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Menifee v. McVEy

February 17, 2009


The opinion of the court was delivered by: Magistrate Judge Bissoon

Judge Fischer


On February 10, 2009, the preliminary injunction hearing scheduled in this case was cancelled because the Court "ha[d] identified substantial issues of law that . . . should be resolved" in advance of the hearing. See Order (Doc. 20) at 1-2. The same day, consistent with the District Court‟s instruction (see Doc. 7), Defendant the Pennsylvania Board of Probation and Parole (at times, "the Board" or "the State Board") filed a Motion to Dismiss. See Def.‟s Mot. to Dismiss (Doc. 21).

Defendant‟s Motion addresses some of the same issues that gave the Court pause in proceeding immediately with the preliminary injunction hearing. Most salient is Defendant‟s assertion that Plaintiffs have sued the wrong party or, alternatively, that they have failed to join necessary and/or indispensable parties. Compare Def.‟s Br. in Opp‟n to TRO (Doc. 9) at 3 ("Plaintiff[s] seek to enjoin the Board and require it to take action that is [exclusively] within the [power] of the sentencing court") with Def.‟s Br. in Supp. of Mot. to Dismiss (Doc. 22, hereinafter "Def.‟s Br.") at 20 (arguing that, "[s]hould the Court [reject the Board‟s arguments regarding] abstention . . ., it will be necessary to address whether plaintiffs have named the proper defendants").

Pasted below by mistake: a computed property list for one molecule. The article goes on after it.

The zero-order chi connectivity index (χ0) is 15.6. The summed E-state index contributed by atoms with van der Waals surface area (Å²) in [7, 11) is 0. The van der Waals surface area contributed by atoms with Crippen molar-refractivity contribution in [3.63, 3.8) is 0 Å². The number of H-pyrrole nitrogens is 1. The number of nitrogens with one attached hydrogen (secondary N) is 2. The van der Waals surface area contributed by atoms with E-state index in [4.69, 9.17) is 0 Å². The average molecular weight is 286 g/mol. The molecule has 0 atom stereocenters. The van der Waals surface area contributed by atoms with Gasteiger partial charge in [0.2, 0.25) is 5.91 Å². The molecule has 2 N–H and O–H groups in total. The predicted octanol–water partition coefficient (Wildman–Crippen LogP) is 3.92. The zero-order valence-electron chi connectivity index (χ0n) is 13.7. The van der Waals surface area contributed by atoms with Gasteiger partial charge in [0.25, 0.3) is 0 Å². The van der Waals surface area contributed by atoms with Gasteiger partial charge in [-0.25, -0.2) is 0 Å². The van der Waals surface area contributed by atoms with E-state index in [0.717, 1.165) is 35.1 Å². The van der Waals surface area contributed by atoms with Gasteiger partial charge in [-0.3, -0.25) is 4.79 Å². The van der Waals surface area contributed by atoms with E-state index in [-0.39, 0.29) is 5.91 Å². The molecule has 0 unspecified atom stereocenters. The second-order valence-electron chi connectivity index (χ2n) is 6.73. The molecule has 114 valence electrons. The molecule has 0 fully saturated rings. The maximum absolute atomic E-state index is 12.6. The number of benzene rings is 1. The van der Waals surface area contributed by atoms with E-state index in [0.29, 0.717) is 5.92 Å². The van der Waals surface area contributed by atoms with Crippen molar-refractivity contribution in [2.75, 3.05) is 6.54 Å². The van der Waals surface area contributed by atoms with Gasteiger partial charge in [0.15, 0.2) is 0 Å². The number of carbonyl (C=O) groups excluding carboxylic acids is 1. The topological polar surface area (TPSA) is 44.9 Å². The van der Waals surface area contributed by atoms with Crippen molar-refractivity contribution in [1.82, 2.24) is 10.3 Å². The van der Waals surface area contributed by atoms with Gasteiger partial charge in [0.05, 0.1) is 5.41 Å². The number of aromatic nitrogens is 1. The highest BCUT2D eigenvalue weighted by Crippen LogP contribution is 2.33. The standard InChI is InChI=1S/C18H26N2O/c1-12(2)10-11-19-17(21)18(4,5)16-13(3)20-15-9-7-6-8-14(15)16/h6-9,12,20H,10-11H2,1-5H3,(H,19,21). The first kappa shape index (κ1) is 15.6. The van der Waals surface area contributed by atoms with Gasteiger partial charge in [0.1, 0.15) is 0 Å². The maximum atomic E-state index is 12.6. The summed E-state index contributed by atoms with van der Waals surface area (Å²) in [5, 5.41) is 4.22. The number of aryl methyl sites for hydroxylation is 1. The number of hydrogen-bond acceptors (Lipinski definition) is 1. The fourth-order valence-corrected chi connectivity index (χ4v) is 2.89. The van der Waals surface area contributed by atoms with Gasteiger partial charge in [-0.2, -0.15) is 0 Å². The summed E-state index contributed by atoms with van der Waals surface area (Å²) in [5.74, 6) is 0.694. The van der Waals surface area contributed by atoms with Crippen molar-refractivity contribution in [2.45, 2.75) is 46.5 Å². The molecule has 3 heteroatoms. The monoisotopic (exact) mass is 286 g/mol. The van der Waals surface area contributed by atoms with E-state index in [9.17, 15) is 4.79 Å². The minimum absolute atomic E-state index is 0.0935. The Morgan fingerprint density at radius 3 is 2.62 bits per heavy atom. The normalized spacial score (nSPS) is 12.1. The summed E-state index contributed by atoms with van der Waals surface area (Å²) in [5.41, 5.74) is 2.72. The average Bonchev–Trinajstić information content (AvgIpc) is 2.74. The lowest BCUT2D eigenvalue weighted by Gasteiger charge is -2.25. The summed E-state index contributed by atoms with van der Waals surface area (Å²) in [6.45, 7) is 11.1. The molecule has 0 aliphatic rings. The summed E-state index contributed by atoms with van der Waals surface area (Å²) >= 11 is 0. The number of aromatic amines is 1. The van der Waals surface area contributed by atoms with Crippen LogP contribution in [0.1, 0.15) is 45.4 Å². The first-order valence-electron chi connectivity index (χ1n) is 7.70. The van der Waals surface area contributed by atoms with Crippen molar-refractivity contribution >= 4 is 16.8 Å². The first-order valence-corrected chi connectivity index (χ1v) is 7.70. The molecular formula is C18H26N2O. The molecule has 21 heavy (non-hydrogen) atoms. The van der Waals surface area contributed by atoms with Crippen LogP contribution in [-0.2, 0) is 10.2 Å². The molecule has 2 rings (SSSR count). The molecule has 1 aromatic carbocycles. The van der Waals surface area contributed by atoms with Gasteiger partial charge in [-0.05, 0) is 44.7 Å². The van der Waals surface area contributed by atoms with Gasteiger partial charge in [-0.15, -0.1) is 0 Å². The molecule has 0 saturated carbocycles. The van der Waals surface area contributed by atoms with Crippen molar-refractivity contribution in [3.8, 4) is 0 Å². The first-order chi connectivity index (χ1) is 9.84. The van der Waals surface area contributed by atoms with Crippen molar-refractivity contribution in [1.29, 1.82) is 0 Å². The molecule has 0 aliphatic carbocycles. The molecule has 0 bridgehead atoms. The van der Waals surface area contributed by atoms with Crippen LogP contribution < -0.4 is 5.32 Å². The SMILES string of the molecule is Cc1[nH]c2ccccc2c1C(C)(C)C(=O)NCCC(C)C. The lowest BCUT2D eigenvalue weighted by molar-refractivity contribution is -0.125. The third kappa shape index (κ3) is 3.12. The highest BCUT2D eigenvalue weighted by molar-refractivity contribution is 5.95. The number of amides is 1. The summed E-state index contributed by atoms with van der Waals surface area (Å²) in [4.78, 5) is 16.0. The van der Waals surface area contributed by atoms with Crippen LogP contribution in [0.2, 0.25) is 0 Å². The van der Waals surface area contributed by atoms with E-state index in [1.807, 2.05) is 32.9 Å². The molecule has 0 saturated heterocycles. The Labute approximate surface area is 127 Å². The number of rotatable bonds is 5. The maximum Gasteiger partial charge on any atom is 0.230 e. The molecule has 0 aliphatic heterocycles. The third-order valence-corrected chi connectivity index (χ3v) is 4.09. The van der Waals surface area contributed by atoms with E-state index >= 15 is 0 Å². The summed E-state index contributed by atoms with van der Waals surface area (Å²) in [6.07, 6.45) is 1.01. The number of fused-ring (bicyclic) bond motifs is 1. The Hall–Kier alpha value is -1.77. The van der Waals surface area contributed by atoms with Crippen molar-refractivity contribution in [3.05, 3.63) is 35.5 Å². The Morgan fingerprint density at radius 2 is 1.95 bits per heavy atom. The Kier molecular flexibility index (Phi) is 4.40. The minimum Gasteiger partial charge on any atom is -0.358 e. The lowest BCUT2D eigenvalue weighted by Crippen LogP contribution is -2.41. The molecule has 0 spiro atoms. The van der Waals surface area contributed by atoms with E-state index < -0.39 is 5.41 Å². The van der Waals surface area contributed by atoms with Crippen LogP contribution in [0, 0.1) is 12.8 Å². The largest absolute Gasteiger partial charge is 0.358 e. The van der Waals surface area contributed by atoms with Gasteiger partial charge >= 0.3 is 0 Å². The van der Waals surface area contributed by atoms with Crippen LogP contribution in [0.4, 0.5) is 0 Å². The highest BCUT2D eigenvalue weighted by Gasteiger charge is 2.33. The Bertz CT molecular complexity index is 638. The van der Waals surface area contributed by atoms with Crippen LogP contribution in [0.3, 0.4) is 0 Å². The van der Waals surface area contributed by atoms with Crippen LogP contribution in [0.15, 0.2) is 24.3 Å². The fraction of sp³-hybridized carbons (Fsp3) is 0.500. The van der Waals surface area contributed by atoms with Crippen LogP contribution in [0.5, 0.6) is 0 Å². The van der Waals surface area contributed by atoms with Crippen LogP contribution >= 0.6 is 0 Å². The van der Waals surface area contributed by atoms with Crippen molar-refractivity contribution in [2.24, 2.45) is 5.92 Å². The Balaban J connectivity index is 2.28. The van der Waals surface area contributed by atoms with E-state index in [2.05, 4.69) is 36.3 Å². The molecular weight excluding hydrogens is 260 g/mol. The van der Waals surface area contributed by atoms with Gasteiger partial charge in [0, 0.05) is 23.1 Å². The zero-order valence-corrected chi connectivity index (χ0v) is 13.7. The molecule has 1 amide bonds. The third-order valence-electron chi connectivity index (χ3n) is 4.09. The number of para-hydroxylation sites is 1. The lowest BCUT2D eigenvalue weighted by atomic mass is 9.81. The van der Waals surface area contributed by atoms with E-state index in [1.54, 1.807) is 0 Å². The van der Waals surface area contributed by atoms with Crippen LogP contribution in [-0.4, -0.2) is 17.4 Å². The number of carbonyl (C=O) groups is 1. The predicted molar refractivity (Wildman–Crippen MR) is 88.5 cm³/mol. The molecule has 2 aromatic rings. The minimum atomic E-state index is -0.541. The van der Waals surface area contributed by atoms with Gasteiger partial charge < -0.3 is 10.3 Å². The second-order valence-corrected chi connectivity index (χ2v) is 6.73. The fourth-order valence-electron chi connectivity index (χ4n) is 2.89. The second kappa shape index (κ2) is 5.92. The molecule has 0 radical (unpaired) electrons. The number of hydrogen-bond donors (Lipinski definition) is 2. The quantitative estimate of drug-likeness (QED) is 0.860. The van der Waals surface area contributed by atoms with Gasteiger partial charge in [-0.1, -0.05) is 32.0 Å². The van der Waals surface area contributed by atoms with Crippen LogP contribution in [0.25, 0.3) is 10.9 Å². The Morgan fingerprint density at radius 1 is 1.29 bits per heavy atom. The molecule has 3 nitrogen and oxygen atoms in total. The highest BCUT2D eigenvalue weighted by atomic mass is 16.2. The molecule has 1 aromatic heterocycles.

While Defendant‟s Motion also presents arguments regarding venue, Younger and Pullman abstention, and the failure to exhaust administrative remedies, Plaintiffs‟ pleadings and moving papers most readily beg the question of whether their claims properly may be remedied through suit against this Defendant, or at least this Defendant alone. Although the inquiry may be viewed through different lenses, the challenges in question often arise within the context of "redressability," as required for the purposes of Article III standing. See generally Anthony v. Council, 316 F.3d 412, 416 (3d Cir. 2003) (citation omitted).

Much like subject matter jurisdiction, Article III standing is a threshold inquiry that federal courts are "under an independent obligation to examine." Id. (citation and internal quotations omitted). It follows that the Court may move this issue to the fore. See id. (addressing standing "[b]efore turning to the merits of abstention"); see also generally Wilbur v. Locke, 423 F.3d 1101, 1106 (9th Cir. 2005) ("[i]It is hardly novel for a federal court to choose among threshold grounds," including Article III standing, "for denying audience to a case on the merits").

Whether framed in terms of standing or otherwise, the Court believes that this case cannot appropriately proceed until the above issues are resolved.